What Took the Social Out Of Society?

The following article was written in Speak Out Now’s workplace newsletter at Bay Area Rapid Transit (BART).

802! That’s how many deaths from fentanyl were recorded in San Francisco last year. Frontline city workers and BART workers are familiar with the situation. People afflicted by the epidemic are on the streets, in the stations, riding the trains and sometimes falling onto the trackway. Many are disabled, bent over or twisted by the injection of this powerful drug, that affects the muscles, weakens the bones and can damage the brain.

It’s easy to criticize those who fall into the trap of addiction and are often blamed for the crisis facing San Francisco. But it’s not “dope fiends” that brought the city into this situation. It’s the “money fiends.” It’s the billionaires who have been celebrated, with their massive wealth and shiny steel and glass buildings (that are now 30% unoccupied).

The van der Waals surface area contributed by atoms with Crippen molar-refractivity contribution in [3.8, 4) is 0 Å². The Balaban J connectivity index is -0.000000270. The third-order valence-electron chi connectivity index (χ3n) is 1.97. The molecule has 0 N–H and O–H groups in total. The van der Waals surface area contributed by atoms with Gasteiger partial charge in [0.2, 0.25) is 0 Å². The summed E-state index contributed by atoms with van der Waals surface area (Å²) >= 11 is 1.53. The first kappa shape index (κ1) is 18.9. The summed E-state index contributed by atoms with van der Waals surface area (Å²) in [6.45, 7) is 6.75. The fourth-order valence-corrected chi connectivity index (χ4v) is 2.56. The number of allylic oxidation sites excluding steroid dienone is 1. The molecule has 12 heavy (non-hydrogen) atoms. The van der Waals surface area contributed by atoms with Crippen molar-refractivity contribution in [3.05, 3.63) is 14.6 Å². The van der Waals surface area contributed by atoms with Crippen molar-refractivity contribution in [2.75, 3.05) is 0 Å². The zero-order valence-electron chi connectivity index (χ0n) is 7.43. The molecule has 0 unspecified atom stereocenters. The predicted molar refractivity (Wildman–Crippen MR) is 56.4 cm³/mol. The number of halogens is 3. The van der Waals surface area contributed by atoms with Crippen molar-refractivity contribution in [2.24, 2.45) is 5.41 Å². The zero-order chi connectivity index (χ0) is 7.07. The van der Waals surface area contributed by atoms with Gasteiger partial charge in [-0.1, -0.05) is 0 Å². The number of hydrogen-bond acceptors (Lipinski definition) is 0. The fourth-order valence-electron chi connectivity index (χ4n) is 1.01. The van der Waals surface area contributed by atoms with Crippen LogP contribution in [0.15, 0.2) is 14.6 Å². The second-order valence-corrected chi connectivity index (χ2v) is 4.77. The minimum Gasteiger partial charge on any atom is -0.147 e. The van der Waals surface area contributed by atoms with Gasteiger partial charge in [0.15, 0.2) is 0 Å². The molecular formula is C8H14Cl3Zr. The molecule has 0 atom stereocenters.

The vibrant community that made San Francisco what it was has been destroyed by the tech boom and the soaring cost of housing, which forced many working class people to leave the city.

The politicians are helpless dealing with the crisis they have overseen. Their job is to protect the status quo – the needs of the rich and powerful. They just want the problems, and for many of them that means the people who have been pushed to the streets, to disappear. And they are – one fatal overdose at a time.

Every day this system is put on trial by the crises it has created. There are ways to address this and other problems. But it would take a real mobilization of resources, both human and financial.  And it is even more difficult today because the community isn’t there to provide support for people who have been cast aside if they try to recover from this abuse.

So, what took the Social out of Society? This social desert is the result of the system of capitalism that puts profit above human lives. But there is a solution. If we could put the Social back into our society, then we could create a society which encouraged the full development of all our potential. We would have Socialism – a society run by and for the people who do the work.

No one will hand that to us. It’s up to us to take the steps, at work and in other aspects of our lives, to build the connections and organize ourselves, to defend our interests and our future.